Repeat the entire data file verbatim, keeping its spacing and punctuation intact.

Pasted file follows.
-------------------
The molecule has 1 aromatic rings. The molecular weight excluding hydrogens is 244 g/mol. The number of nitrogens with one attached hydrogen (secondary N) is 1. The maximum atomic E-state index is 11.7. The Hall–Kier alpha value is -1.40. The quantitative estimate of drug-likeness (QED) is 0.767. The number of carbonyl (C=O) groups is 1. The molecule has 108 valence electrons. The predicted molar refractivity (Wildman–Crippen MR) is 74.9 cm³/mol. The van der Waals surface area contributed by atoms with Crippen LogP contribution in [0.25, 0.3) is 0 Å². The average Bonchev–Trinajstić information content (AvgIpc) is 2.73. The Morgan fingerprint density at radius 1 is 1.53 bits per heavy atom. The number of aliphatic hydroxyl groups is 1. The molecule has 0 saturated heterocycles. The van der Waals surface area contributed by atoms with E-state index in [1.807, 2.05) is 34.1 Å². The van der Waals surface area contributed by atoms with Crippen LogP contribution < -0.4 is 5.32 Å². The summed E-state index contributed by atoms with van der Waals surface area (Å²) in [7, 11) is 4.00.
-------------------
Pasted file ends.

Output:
The molecule has 1 aromatic rings. The molecular weight excluding hydrogens is 244 g/mol. The number of nitrogens with one attached hydrogen (secondary N) is 1. The maximum atomic E-state index is 11.7. The Hall–Kier alpha value is -1.40. The quantitative estimate of drug-likeness (QED) is 0.767. The number of carbonyl (C=O) groups is 1. The molecule has 108 valence electrons. The predicted molar refractivity (Wildman–Crippen MR) is 74.9 cm³/mol. The van der Waals surface area contributed by atoms with Crippen LogP contribution in [0.25, 0.3) is 0 Å². The average Bonchev–Trinajstić information content (AvgIpc) is 2.73. The Morgan fingerprint density at radius 1 is 1.53 bits per heavy atom. The number of aliphatic hydroxyl groups is 1. The molecule has 0 saturated heterocycles. The van der Waals surface area contributed by atoms with E-state index in [1.807, 2.05) is 34.1 Å². The van der Waals surface area contributed by atoms with Crippen LogP contribution < -0.4 is 5.32 Å². The summed E-state index contributed by atoms with van der Waals surface area (Å²) in [7, 11) is 4.00.